Environmentalists are suing the Federal Aviation Administration over what they say is the agency’s refusal to disclose the risks associated with a proposed commercial launchpad on Georgia’s coast.
The Southern Environmental Law Center filed a lawsuit saying the FAA failed to respond to requests for documents under the Freedom of Information Act.
The SELC asked for documents that it said showed the FAA’s consideration of the risks for those living on barrier islands and under the paths of rockets being launched from the proposed Spaceport Camden.
Camden County is pursuing the development of the spaceport on a 12,000-acre facility in Kingsland. Camden officials have spent about $3.5 million the past few years trying to secure a license from the FAA to move forward with the project.
Officials were expecting the FAA to determine by the end of the year whether it would give the project the launch site operator license it needs to continue with the project. According to a federal permit tracking website, the FAA has paused finalizing its environmental impact statement.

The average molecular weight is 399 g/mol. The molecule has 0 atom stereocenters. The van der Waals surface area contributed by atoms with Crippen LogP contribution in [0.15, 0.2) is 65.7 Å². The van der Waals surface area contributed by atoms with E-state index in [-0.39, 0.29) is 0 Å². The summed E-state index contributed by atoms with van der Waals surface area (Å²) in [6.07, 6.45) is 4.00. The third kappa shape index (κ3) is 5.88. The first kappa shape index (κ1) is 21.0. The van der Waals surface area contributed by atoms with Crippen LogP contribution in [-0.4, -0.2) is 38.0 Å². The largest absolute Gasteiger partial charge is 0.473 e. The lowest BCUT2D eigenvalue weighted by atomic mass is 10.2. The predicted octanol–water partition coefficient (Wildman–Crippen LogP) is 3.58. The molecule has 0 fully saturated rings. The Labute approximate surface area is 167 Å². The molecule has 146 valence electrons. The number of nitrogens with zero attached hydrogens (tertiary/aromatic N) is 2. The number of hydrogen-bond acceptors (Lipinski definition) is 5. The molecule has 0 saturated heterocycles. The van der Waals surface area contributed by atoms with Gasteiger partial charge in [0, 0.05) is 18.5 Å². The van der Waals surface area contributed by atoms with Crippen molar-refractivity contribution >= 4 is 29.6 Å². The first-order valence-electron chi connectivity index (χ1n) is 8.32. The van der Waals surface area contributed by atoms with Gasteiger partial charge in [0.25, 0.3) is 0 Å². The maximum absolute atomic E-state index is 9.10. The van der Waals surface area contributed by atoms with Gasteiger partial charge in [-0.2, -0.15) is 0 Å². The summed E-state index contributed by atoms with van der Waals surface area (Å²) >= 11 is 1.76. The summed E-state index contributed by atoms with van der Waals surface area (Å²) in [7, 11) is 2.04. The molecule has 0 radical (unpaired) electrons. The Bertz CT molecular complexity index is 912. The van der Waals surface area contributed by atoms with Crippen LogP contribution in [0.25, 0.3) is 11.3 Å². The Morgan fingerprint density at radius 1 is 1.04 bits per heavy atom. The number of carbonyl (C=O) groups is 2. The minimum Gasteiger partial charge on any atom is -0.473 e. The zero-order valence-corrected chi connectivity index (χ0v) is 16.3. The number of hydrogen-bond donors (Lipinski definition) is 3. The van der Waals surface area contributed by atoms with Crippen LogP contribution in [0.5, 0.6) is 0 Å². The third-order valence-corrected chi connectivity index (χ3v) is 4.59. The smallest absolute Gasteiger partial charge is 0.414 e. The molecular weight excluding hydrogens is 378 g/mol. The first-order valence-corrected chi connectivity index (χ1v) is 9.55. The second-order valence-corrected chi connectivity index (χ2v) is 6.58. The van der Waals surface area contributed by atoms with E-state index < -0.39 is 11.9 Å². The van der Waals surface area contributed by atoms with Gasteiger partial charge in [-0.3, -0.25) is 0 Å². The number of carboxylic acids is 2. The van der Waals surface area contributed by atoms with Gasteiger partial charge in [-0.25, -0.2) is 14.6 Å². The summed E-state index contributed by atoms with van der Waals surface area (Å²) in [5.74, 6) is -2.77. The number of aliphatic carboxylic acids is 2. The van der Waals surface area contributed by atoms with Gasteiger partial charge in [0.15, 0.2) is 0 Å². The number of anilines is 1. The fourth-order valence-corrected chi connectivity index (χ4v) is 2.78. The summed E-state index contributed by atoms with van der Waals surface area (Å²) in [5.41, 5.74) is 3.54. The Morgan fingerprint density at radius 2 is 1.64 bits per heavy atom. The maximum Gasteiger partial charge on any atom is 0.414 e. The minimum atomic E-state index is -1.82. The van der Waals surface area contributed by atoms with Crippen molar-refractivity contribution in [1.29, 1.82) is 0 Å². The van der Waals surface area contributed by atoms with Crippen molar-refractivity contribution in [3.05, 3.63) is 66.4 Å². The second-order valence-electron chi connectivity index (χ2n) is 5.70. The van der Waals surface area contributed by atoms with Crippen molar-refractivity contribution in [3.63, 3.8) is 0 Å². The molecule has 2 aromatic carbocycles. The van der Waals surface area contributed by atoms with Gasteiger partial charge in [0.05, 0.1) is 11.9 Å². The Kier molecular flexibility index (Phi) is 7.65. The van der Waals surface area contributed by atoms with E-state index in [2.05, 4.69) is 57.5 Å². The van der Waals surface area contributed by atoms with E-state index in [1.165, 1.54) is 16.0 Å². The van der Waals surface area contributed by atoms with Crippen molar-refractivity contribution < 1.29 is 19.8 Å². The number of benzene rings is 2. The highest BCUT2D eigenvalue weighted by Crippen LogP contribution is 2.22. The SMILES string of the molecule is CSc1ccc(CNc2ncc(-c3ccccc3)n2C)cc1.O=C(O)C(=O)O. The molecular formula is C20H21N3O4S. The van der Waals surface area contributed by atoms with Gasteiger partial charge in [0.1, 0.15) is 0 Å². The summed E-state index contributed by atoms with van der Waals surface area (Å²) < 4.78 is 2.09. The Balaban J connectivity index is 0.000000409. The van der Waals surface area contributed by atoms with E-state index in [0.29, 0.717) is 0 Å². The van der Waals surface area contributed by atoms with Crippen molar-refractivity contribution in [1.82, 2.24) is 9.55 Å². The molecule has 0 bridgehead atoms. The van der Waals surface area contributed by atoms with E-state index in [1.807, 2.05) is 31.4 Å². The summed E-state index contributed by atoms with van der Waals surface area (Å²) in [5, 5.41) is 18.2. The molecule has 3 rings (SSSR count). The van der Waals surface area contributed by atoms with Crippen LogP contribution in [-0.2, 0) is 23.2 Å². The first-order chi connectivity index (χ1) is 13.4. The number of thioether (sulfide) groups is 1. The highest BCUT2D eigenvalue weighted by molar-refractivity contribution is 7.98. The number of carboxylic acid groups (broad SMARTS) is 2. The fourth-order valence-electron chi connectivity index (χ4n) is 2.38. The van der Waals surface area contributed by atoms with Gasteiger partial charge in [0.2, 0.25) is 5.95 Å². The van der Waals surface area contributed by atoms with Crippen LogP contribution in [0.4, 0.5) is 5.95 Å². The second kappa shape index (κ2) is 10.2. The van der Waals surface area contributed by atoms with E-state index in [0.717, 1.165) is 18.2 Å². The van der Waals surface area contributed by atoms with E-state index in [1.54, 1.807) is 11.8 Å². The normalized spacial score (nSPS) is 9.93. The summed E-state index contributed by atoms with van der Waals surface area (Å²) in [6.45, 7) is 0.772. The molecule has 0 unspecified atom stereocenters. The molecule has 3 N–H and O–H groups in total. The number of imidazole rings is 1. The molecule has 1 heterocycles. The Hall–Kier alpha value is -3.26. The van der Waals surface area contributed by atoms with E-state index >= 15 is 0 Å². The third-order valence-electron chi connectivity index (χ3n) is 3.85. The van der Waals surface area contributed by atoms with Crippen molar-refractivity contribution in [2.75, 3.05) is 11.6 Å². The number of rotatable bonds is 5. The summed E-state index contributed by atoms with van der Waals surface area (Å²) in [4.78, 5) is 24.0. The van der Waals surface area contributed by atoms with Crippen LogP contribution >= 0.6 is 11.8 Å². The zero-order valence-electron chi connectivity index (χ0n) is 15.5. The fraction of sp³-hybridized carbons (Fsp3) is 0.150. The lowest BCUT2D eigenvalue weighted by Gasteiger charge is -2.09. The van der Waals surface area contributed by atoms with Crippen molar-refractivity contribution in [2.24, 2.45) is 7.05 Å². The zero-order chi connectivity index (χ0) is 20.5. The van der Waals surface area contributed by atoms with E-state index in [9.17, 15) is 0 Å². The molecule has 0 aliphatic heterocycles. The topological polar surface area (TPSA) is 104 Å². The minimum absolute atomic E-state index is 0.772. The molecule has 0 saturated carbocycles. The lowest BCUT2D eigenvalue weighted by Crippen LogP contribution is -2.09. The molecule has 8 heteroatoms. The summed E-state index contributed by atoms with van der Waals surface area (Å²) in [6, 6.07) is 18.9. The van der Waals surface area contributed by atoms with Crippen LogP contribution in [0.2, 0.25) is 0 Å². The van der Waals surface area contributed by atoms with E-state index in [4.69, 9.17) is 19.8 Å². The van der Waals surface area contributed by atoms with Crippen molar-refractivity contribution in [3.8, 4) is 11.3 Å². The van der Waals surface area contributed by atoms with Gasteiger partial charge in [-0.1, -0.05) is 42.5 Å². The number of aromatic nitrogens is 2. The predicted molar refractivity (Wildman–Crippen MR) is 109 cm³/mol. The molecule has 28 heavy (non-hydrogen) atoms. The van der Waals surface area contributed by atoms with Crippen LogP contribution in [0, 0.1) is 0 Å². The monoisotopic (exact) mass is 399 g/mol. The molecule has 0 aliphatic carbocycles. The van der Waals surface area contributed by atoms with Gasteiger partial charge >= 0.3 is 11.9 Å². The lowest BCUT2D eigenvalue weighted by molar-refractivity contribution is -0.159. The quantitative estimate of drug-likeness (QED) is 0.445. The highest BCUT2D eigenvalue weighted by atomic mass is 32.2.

The SELC said it requested the documents in March, around the time the FAA issued a request for public comments on a draft environmental impact statement, but the agency has yet to provide the information.
Residents and property owners on nearby Cumberland Island and Little Cumberland Island said they are concerned about having rockets launch so close to their homes.
In its draft environmental impact statement, the FAA said there was a 2.5 percent to 6 percent chance of a launch failure. The SELC said it believes the FAA has information on potential fire damage, damage to fisheries, salt marshes and waterways, and human fatalities that could occur if a launch failed.
The SELC is asking the court to order the FAA to provide the documents.
The U.S. Coast Guard recently solicited public comments as it considered a request to create launch safety zones around the proposed rocket launchpad in Camden County.
Spaceport Camden officials would be responsible for limiting or restricting access to the safety zones during launches, when boaters would not be allowed into the waterways near the site. The safety zone would be in effect anywhere from two to 12 hours, depending on the size of the rocket being launched.
Spaceport officials are courting private companies to launch up to 12 times a year from the proposed site.
Camden will still have to clear several steps, including a separate safety review, before it could be awarded a permit for the project.
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